>

A Brief History of Private Grabs of Public Land in Pasadena, the Arroyo Seco and the San Gabriel Mountains

1920s: Pasadena had over 1,000 acres of public park land. Population was 45,000

2014: Parks staff counts 861 acres of public park land. Population 150,000

Well-intentioned, good causes often have the political power to take public park land for their private, restricted access facilities, when a more thoughtful approach would be to acquire land outside the park for new facilities. (Some of the uses listed below are recreational, but they are still restricted access facilities.)

Examples:

  • One of the first: La Pintoresca Library in La Pintoresca Park (branch library) 1920s
  • Lawn Bowling Club and Tourist Club House (now El Centro de Accion Social) in Central Park 1920s (intended for tourists)
  • Tournament Park (14 acres) taken by Caltech - 1960s-1970s
  • Carmelita Park taken by Pasadena Art Museum for museum, large parking lot (land still owned by City)- 1960s
  • Senior Center built in Memorial Park (1950s, enlarged 1970s)
  • Civic Center: parkland on Garfield across from Civic Auditorium disappears under Plaza Pasadena (1980)
  • Arroyo: Rose Bowl, Kidspace, Aquatics Center, Brookside Golf Course, Tom Sawyer Camp, Rose Bowl Riders, Casting Clubhouse and pond
  • Pending projects: YWCA-boutique hotel project in the Civic Center cedes all public parkland in the entire block to the developer.
  • In 2017 the City of Pasadena ceded 18 acres in the Lower Arroyo the Pasadena Roving Archers for the exclusive use of archery in order to protect "public safety."
  • The Rose Bowl Operating Company has recently approved expanding the driving range on the Brookside Golf Course in the Arroyo and adding a minature golf course in the flood zone.

Take a Minute and Contemplate the Value of Parks, Open Space, Wild Lands and Nature

Here's what the New York Times had to say about a proposed gondola project and large residential/commercial development at the Grand Canyon.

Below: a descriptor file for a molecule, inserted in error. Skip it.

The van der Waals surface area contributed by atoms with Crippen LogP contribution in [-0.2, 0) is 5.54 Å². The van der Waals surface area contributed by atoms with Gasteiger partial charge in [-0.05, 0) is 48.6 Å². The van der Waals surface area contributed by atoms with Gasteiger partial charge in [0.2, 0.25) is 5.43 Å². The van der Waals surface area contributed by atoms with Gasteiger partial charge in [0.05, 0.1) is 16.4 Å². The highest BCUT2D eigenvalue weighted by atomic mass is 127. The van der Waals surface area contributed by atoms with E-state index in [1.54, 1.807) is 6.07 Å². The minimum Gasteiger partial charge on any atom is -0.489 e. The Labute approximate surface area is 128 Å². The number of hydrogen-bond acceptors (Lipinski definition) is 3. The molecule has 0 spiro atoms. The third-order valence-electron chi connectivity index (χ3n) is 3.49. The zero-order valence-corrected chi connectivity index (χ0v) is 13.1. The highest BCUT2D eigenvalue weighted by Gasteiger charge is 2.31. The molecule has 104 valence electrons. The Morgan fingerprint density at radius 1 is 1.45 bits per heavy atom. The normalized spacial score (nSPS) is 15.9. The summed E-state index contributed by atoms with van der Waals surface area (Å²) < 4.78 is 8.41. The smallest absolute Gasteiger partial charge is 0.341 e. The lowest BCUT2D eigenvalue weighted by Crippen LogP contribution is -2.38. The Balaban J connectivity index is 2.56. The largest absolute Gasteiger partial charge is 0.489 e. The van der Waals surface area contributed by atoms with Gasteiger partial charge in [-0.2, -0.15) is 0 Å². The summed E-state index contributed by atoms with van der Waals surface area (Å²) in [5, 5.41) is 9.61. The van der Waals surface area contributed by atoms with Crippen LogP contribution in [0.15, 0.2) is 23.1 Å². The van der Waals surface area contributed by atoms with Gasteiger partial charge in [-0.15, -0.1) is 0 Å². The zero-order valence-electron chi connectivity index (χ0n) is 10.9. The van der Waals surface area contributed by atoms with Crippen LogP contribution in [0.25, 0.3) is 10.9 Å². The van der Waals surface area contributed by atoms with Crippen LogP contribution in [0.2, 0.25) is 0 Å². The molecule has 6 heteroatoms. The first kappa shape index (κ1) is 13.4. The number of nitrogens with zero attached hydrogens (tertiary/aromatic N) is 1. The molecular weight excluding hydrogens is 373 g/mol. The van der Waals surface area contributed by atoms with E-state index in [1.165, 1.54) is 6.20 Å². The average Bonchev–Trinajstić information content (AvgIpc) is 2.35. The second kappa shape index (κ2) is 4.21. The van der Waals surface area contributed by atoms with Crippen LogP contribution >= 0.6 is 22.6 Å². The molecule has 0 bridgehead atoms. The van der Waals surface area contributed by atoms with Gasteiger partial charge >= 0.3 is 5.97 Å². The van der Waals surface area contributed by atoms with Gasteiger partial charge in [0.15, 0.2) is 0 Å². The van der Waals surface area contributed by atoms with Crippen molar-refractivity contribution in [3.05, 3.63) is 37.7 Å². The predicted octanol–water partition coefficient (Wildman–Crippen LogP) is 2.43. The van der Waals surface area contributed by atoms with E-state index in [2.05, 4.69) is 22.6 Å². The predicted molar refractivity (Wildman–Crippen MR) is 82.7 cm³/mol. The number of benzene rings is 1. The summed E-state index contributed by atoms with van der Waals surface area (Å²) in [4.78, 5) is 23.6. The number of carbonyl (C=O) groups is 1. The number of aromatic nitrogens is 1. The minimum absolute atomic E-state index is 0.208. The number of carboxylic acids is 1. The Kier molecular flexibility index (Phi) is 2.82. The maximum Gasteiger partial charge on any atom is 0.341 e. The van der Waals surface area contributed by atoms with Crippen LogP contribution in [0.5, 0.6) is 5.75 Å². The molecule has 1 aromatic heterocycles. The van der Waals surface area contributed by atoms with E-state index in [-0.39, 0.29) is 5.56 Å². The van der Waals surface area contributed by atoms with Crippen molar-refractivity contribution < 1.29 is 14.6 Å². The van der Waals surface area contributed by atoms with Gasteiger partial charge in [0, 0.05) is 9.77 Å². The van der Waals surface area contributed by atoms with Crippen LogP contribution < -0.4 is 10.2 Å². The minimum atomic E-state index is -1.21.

A Cathedral Under Siego

Buried within the [development] proposals is the belief that a tiny circle of entrepreneurs has the right to profit at the expense of everyone else by destroying a piece of the commonwealth a landscape that is the birthright and the responsibility of every American.

That principle was first laid down by Teddy Roosevelt in 1903, when he delivered a speech on the South Rim of the canyon.

I want to ask you to do one thing in connection with it, in your own interest and in the interest of the country keep this great wonder of nature as it now is, Roosevelt declared. I hope you will not have a building of any kind, not a summer cottage, a hotel, or anything else, to mar the wonderful grandeur, the sublimity, the great loneliness and beauty of the canyon. Leave it as it is. You cannot improve on it. The ages have been at work on it, and man can only mar it.

That same year, 1903, Roosevelt stood on the rim of the Arroyo Seco in Pasadena and told Mayor Vedder: "What a splendid natural park you have right here! O, Mr. Mayor, don't let them spoil that! Keep it just as it is!"

Stewards of Public Land, PO Box 2722, Pasadena, CA 91109-2722